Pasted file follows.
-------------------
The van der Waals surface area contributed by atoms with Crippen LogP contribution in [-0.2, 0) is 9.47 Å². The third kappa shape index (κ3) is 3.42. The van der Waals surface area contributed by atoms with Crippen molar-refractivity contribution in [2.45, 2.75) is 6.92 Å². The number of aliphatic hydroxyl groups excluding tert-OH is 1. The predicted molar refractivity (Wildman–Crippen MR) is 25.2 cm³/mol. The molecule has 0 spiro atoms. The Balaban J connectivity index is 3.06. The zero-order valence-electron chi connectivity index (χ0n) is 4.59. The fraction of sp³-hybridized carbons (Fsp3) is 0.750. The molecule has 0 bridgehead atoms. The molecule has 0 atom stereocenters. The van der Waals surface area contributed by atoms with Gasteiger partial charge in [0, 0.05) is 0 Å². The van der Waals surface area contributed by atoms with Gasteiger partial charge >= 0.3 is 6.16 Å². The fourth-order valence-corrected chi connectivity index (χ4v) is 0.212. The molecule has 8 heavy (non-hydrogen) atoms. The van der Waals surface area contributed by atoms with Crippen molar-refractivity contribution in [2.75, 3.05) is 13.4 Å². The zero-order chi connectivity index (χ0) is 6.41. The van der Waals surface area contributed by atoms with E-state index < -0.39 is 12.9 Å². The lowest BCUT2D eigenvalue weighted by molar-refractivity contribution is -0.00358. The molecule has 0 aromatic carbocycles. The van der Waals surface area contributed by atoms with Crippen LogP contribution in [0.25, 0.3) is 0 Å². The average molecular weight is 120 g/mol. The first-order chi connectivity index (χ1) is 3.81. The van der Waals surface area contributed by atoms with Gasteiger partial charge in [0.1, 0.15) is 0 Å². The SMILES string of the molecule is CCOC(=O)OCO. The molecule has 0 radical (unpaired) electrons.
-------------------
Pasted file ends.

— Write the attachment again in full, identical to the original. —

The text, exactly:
The van der Waals surface area contributed by atoms with Crippen LogP contribution in [-0.2, 0) is 9.47 Å². The third kappa shape index (κ3) is 3.42. The van der Waals surface area contributed by atoms with Crippen molar-refractivity contribution in [2.45, 2.75) is 6.92 Å². The number of aliphatic hydroxyl groups excluding tert-OH is 1. The predicted molar refractivity (Wildman–Crippen MR) is 25.2 cm³/mol. The molecule has 0 spiro atoms. The Balaban J connectivity index is 3.06. The zero-order valence-electron chi connectivity index (χ0n) is 4.59. The fraction of sp³-hybridized carbons (Fsp3) is 0.750. The molecule has 0 bridgehead atoms. The molecule has 0 atom stereocenters. The van der Waals surface area contributed by atoms with Gasteiger partial charge in [0, 0.05) is 0 Å². The van der Waals surface area contributed by atoms with Gasteiger partial charge >= 0.3 is 6.16 Å². The fourth-order valence-corrected chi connectivity index (χ4v) is 0.212. The molecule has 8 heavy (non-hydrogen) atoms. The van der Waals surface area contributed by atoms with Crippen molar-refractivity contribution in [2.75, 3.05) is 13.4 Å². The zero-order chi connectivity index (χ0) is 6.41. The van der Waals surface area contributed by atoms with E-state index < -0.39 is 12.9 Å². The lowest BCUT2D eigenvalue weighted by molar-refractivity contribution is -0.00358. The molecule has 0 aromatic carbocycles. The van der Waals surface area contributed by atoms with Crippen LogP contribution in [0.25, 0.3) is 0 Å². The average molecular weight is 120 g/mol. The first-order chi connectivity index (χ1) is 3.81. The van der Waals surface area contributed by atoms with Gasteiger partial charge in [0.1, 0.15) is 0 Å². The SMILES string of the molecule is CCOC(=O)OCO. The molecule has 0 radical (unpaired) electrons.